But I think that the equipment has to be good enough to stay out of the way.
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Old June 25th, 2007, 02:55 PM   #12
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One additonal comment, your original post asked about the mic'ing arrangement. Since this project is destined for video you might want to consider M/S micing. I say that because it gives good results for stereo but when collapsed to mono avoids the phase problems that other mic techniqes can produce and it's a fact that a lot of stereo video gets collapsed to mono somewhere along the line for some of the audience.
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Old June 25th, 2007, 04:42 PM   #13
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Steve,

Thanks much for the comment. I had thought about M/S and interestingly enough the Schoeps web page seems to recommend ORTF for orchestras, but not so much for ensembles - they suggest M/S instead.

Probably because the small spread of the group wouldn't lend itself to a widely spread spatial context and ORTF might make it sound un-naturally wide - just my thought.

The point about mono on the web is a good one, and I suspect a CD from the M/S recording wouldn't sound so bad either, considering that the group is in pretty "tight formation", so what you're after is more of a sense of space and 3D ambience than a real sense of location of the different instruments.
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Old June 26th, 2007, 08:14 AM   #14
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Originally Posted by Jim Andrada View Post
Steve,

Thanks much for the comment. I had thought about M/S and interestingly enough the Schoeps web page seems to recommend ORTF for orchestras, but not so much for ensembles - they suggest M/S instead.

Probably because the small spread of the group wouldn't lend itself to a widely spread spatial context and ORTF might make it sound un-naturally wide - just my thought.

The point about mono on the web is a good one, and I suspect a CD from the M/S recording wouldn't sound so bad either, considering that the group is in pretty "tight formation", so what you're after is more of a sense of space and 3D ambience than a real sense of location of the different instruments.
For what it's worth, the most realistic stereo soundstage I've ever heard was an analog master tape of the NY Philharmonic and chorus recorded using a Blumlein array, a single point stereo mic arrangment very similar to M/S. The M/S arrangement is just as capable of a wide stereo stage as other coniscident or near coincident arrangements. Plus if you record each mic directly and do the matrixing to stereo in post you can get a tremendous amount of control over the exact rendering of the stereo image, especially with some of the plugins such as the several M/S tools from Waves, etc..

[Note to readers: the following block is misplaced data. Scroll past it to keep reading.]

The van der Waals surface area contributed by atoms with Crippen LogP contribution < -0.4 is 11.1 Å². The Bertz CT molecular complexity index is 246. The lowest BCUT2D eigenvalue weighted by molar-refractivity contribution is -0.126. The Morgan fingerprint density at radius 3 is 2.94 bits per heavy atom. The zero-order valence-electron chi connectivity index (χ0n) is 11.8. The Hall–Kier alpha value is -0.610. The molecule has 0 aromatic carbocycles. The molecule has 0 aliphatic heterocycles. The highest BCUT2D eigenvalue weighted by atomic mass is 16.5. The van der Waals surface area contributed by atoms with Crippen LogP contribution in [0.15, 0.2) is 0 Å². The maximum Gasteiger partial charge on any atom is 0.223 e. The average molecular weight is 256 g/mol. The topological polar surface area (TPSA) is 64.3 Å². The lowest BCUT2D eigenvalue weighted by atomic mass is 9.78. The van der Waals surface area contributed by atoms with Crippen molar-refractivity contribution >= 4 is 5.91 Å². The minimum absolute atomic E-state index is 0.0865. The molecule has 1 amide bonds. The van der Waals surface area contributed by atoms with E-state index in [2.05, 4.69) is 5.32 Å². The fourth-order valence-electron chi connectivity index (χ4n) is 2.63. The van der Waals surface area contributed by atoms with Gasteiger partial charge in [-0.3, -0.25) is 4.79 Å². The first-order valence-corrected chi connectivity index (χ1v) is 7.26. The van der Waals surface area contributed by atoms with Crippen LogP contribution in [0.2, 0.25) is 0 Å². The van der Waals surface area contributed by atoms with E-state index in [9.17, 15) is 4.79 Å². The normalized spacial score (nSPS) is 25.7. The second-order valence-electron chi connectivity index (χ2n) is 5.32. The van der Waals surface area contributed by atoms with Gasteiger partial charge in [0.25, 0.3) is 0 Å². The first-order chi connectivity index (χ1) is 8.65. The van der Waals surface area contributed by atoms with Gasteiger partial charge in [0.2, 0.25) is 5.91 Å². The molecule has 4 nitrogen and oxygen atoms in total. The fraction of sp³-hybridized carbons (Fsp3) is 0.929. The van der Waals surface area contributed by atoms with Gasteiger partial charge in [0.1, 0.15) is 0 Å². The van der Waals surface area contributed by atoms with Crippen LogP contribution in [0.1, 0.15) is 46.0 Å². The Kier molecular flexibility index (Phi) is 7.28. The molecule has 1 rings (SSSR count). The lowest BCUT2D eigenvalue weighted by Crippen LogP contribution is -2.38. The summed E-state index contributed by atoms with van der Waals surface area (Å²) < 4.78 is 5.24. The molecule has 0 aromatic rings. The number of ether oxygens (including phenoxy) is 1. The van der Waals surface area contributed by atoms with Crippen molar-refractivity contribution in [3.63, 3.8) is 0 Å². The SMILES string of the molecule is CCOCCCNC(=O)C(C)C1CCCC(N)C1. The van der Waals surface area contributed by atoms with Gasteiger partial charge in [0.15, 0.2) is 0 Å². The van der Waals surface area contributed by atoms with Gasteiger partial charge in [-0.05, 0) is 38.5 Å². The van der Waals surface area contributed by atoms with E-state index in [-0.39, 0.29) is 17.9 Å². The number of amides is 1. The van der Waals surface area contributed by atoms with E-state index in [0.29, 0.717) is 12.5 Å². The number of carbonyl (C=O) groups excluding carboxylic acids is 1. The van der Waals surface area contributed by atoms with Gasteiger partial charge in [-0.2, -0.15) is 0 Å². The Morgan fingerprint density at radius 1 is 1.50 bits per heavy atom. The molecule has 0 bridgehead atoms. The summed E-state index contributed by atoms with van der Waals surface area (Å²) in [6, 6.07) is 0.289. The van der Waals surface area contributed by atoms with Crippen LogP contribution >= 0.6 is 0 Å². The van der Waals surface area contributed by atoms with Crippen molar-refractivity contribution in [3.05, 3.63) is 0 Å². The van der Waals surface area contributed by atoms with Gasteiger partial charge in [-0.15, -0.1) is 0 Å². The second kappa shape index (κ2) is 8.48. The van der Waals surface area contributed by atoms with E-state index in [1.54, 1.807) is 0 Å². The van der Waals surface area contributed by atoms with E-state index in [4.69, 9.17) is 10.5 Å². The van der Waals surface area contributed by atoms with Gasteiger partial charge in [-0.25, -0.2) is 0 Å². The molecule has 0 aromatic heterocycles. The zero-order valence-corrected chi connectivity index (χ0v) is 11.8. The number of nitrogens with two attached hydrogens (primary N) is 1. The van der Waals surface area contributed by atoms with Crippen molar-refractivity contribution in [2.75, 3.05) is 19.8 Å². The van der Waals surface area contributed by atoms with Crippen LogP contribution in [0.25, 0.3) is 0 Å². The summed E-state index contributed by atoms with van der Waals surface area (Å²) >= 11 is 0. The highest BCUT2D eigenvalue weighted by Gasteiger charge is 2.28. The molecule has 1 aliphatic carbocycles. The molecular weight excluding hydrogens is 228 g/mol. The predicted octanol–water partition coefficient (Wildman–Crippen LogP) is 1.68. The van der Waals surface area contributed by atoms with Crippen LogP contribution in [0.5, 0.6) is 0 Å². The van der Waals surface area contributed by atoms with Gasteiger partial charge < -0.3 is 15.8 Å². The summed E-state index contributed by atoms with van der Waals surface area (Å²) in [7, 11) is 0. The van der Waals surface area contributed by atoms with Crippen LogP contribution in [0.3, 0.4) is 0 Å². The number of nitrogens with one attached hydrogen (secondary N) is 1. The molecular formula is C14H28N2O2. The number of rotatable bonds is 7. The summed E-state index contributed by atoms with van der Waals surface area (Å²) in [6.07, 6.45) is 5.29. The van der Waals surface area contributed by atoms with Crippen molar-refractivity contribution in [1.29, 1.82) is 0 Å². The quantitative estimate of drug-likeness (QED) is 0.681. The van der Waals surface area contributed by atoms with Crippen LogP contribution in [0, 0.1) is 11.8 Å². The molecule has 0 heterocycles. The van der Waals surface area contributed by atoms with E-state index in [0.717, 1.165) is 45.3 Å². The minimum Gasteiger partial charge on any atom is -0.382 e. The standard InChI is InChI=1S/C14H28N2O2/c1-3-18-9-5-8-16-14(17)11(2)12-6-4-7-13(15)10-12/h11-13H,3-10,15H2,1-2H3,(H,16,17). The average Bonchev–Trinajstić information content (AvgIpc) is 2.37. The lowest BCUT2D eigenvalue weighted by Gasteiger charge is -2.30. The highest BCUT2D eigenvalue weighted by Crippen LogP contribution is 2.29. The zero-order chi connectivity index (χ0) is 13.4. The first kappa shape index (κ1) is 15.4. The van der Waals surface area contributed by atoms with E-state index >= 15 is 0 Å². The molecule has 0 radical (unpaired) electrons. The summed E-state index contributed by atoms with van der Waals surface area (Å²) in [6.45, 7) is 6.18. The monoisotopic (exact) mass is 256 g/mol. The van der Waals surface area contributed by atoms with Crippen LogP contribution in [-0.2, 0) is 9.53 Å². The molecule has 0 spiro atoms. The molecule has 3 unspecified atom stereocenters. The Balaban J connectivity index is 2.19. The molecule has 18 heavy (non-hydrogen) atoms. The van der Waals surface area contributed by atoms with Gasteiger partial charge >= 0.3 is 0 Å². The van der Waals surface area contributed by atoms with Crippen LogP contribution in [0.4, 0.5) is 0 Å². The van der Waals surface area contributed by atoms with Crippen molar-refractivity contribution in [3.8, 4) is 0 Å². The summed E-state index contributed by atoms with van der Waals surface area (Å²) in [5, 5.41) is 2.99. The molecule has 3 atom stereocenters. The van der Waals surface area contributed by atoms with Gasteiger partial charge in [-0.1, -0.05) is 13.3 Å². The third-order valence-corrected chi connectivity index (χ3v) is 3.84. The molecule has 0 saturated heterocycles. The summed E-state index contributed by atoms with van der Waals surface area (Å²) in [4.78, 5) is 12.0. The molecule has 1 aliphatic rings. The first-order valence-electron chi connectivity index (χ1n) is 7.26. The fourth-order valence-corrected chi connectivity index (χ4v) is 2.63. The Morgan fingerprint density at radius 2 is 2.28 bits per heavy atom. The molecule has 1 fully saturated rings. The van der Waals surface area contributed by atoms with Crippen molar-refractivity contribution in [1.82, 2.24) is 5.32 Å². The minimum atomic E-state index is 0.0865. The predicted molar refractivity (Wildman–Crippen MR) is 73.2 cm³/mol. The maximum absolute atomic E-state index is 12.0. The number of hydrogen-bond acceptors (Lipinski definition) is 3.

The problem porting music to video applies to almost all video, not just that destined for the web. If people are viewing on a conventional TV, they may only have a mono set. Or if it's broadcast or cablecast, it can get converted to mono at any number of different places in the chain. If they connect a DVD or VTR to their TV with an RF adapter feeding the antenna input rather than the Audio/Video connectors those will almost always collapse the stereo down to mono as part of the conversion to RF. Even if it makes it to the viewer with the stereo intact, their sets may just have a couple of dinky speakers on the cabinet mounted so close together that they may as well be mono and the comb filtering from phase cancellation issues in the signal occurs in the air between the TV and the viewer.
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Old June 26th, 2007, 12:15 PM   #15
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Well, I might be curmudgeonly, but maybe in the end a good mono recordiing using one really excellent ($$$$) mic might be better than a stereo recording using two not so great ($$ each) mics, although maybe not as good as a stereo recording made with two really excellent ($$$$ each) mics.

Hmm - forward to the past as opposed to back to the future?

Seriously though, I'm starting to lean more strongly toward the M/S idea.

Any thoughts about what might be a really good integrated M/S mic for the job? Or am I better off with two separate mics?

By the way, do you have a link to the M/S plugins?

One thought might be a pair of the modular systems with three cartridges - two cardiod and one figure 8. I think with this kit as a base one could handle just about anything that came along.

Last edited by Jim Andrada; June 26th, 2007 at 12:19 PM. Reason: Add one comment